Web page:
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Fast Facts: Tundra swan

Scientific name: Cygnus Columbianus
Average weight: 6.3 kg (female) to 7.5 kg (male)
Average height: 120 to 147 cm
Average lifespan: 21 years

Did you know?

After just 70 days, a baby Tundra swan will weigh up to 28 times its birth-weight of 180 g.


The feathers on the tundra swan are white. Sometimes the head and neck feathers turn slightly red if the swans are in areas of iron-rich food. Their legs, feet and beak are black and they have a distinctive yellow mark close to the eyes. Baby swans are grey in colour with pink legs, beak and feet. Within two years, they develop their adult plumage.


Tundra swan feed on aquatic plants, roots, grains and some shellfish. To get their food from underwater, the swans tip their bodies and extend their long neck and head into the water. They barely ever dive all the way in.

Tundra swans live in the Canadian Arctic and Alaska. In severe winters, some birds choose not to head further south in search of warmer weather. Instead, they sleep on the ice and tuck their heads into their wings to keep warm.

They travel in flocks, but when it comes to breeding these birds want to be left alone. Each pair claims an area roughly two kilometres square. This is large enough for baby swans to feed and play, but not too large to defend against other breeding pairs.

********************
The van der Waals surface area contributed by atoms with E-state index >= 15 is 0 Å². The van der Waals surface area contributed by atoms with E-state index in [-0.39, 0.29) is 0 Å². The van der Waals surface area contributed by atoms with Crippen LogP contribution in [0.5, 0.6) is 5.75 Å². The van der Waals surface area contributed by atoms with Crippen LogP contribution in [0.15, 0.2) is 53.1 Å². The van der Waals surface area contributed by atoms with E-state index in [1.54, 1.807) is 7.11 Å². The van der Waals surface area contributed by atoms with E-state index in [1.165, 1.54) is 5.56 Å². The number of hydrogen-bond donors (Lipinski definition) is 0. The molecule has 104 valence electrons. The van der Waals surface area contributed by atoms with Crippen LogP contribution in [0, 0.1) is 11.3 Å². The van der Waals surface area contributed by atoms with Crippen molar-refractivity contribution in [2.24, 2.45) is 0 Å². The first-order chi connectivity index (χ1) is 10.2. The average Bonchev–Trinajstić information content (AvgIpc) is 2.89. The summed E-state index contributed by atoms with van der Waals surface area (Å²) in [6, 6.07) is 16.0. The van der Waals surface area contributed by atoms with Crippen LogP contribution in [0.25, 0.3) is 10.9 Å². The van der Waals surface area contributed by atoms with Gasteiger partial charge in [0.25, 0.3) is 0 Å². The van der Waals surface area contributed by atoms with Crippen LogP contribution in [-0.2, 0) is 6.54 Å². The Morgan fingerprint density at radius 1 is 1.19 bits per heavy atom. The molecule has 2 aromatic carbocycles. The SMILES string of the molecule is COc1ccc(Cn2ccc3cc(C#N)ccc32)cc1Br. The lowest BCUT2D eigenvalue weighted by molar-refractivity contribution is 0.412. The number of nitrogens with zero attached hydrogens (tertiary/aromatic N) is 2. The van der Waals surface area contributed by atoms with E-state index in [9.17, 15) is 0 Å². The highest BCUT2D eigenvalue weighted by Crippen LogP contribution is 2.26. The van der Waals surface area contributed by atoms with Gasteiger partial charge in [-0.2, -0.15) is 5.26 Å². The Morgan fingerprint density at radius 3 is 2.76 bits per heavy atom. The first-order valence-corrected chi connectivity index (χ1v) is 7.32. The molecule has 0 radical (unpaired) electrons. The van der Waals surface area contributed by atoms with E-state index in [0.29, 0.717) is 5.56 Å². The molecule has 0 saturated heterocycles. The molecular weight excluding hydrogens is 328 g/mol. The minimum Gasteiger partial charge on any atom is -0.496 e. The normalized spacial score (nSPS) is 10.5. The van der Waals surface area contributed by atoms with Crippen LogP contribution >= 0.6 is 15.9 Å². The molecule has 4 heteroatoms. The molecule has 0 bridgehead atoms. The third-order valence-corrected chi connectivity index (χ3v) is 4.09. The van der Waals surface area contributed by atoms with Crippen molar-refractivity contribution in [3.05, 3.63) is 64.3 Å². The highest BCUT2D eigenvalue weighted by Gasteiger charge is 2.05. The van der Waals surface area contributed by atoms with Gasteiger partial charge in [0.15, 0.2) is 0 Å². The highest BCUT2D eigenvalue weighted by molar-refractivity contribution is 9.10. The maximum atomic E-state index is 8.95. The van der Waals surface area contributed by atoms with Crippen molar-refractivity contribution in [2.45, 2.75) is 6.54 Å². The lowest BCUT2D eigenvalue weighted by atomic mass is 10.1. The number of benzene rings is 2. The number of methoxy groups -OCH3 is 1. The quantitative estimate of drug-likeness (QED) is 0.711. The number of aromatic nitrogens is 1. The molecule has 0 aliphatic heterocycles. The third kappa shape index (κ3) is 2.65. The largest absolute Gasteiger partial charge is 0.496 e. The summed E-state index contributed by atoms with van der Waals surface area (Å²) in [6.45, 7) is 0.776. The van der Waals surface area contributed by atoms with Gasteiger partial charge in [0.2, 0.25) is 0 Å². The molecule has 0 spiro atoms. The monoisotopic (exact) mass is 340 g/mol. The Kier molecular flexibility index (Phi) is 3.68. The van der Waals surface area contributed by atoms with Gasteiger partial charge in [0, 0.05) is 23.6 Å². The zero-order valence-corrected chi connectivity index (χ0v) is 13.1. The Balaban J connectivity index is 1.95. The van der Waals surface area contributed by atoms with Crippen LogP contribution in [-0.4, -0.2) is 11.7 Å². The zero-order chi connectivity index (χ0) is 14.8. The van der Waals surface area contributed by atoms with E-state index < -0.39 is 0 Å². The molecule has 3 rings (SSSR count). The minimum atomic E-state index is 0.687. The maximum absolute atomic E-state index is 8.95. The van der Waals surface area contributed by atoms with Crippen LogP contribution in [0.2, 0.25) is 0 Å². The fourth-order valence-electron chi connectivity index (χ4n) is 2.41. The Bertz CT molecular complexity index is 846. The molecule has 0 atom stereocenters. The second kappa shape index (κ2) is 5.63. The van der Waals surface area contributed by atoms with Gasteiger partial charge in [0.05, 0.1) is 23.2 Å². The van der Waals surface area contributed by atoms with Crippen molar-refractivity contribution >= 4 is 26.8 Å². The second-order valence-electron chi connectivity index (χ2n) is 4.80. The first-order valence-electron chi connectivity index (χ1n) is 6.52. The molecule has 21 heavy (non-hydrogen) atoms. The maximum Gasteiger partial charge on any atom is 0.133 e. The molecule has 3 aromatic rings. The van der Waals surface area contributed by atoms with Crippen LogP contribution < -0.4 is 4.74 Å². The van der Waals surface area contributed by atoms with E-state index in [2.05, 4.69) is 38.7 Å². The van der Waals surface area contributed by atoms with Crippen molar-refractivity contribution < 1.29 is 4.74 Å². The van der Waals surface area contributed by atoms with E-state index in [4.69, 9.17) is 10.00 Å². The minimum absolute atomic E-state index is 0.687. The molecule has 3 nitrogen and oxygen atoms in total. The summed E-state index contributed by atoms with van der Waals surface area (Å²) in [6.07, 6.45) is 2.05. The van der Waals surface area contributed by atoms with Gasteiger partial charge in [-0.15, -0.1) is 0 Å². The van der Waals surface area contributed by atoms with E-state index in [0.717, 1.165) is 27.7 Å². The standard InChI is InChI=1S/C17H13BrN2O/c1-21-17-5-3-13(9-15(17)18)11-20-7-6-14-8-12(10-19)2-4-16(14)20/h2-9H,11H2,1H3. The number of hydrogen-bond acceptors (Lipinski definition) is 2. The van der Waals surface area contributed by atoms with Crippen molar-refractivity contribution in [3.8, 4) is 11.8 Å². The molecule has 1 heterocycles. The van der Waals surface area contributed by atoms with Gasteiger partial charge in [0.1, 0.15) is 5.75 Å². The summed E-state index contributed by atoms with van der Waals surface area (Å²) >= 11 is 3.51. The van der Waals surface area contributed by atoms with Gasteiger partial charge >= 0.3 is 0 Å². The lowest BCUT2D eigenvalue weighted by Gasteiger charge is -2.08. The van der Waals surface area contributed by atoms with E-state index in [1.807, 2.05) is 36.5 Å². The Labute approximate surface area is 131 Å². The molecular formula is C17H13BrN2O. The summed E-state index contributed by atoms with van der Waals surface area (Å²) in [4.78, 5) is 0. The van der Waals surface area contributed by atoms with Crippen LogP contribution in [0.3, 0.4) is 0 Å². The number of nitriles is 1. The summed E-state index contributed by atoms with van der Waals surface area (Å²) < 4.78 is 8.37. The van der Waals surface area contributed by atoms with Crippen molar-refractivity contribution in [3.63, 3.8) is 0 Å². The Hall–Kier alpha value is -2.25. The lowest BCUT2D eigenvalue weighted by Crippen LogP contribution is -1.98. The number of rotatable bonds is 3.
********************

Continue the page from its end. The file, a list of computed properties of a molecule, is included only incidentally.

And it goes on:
Nests are usually close to a tundra pond or lake, and those in favourable locations often reuse the same area from year to year. On average, females hatch three to five eggs and sit on them until they hatch, usually 32 days. Male tundra swans don’t help with incubation, but they stay close to the nest and guard against any predators, such as foxes, wolves, bears, weasels and golden eagles.


There are two populations of tundra swans, one found in the West and one in the East. They breed in the Canadian Arctic and Alaska. The Eastern population winters on the Atlantic Coast in Chesapeake Bay, Maryland and North Carolina. The Western population winters on the Pacific Slope: mainly in California.

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